Rather than debating “Is there are God?” shouldn’t it first be clarified “what exactly one is referring to by this word “God”? Can Panentheism provide a new slant on the God debate between New Atheists and Fundamentalist Christians?

I am having a mini thesis crisis – overwhelmed by wanting to say too much on too many things, referring to too many theorists, so I thought I’d share part of it with you and see if that helps. Some of the questions I ask myself:

  • Does “God” need to be understood as supernatural king-like deity that is an all-powerful separate being intervening from outside?
  • Must the theory of evolution and the scientific worldview need to bring us to the conclusion that “we are flukes” and life is rather meaningless?
  • Might the worldview of eastern religions, process philosophy, panentheist theology, spiritual ecology etc. more conducive to peace with justice (i.e. a sustainable global social and ecological well-being for humans now and future)?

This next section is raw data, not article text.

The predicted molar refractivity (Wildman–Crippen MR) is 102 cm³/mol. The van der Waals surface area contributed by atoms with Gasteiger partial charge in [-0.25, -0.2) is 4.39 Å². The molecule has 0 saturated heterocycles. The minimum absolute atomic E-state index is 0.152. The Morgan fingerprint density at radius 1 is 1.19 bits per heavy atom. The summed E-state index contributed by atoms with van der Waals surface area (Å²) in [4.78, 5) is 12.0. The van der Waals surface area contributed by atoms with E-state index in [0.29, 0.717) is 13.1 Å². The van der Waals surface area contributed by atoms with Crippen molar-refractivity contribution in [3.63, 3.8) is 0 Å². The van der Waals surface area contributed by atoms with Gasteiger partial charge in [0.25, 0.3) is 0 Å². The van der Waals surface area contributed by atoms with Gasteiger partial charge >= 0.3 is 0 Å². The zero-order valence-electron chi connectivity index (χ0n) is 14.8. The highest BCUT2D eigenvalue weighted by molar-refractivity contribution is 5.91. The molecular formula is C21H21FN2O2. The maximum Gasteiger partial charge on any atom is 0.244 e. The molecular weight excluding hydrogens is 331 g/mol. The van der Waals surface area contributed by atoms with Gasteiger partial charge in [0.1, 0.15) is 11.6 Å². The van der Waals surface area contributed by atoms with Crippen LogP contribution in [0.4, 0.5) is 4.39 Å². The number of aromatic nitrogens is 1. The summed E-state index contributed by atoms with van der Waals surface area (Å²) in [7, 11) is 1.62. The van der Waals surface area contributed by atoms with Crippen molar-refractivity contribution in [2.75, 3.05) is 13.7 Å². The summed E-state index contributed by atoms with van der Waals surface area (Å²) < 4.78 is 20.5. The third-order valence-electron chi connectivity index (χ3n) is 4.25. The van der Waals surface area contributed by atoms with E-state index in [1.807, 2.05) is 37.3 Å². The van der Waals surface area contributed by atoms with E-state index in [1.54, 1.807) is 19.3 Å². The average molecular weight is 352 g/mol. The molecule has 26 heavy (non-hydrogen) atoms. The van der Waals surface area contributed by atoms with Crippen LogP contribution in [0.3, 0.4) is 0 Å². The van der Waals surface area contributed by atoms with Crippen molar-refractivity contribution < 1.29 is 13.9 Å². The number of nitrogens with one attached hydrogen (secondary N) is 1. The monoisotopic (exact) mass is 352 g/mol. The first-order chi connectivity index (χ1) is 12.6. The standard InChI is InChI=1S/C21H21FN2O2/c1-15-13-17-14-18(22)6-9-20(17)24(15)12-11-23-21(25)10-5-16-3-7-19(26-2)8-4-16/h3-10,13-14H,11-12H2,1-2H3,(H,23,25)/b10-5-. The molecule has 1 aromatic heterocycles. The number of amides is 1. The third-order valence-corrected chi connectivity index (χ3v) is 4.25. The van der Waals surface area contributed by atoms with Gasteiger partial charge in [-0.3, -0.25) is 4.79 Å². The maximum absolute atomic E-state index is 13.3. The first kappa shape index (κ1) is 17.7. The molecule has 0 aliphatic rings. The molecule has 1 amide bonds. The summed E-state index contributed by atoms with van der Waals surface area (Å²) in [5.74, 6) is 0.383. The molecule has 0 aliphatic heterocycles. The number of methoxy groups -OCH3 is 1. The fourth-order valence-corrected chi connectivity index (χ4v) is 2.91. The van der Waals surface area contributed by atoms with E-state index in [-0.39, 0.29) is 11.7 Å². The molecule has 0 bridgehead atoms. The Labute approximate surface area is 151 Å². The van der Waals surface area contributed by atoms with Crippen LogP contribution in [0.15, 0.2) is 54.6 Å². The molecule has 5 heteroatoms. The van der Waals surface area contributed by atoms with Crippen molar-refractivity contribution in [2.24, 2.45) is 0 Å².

Given the supernatural understandings of God came from a people who thought earth was flat, and angels carried the sun and moon around the heavens, maybe it’s time to revisit old metaphors, and the worldviews that resulted from their rejection…

Based on a talk by Alan Watts (of course), let me (try to) explain what I’m talking about.

Two worldviews dominate western culture:

1. POTTER & CLAY: Based on the creation story in Genesis: earth is an artifact, created by a separate king-like supernatural God (in yellow), who deems man (who is also separate from nature) its steward, yet dominates over it.

2. MECHANICAL CLOCK: Based on the rejection of the Genesis story: the universe is a machine that started with a Big Bang: life is random, meaningless, a bunch of balls on a billiard table. Yet the assumptions from the first model remain: man stole the king’s crown, but continues to be separate from nature, continuing to dominate, divide and conquer.

Is there another way to tell the story?

3. COSMIC DRAMA: In the “dramatic” model of the universe, life is seen as a game, a dance, a play, with God manifesting Itself in acting different roles. In this sense “you” are God, and everything else. This idea can be seen in Eastern philosophies, in deep ecology, spiritual versions of western religions and process theology or panentheism (all is God).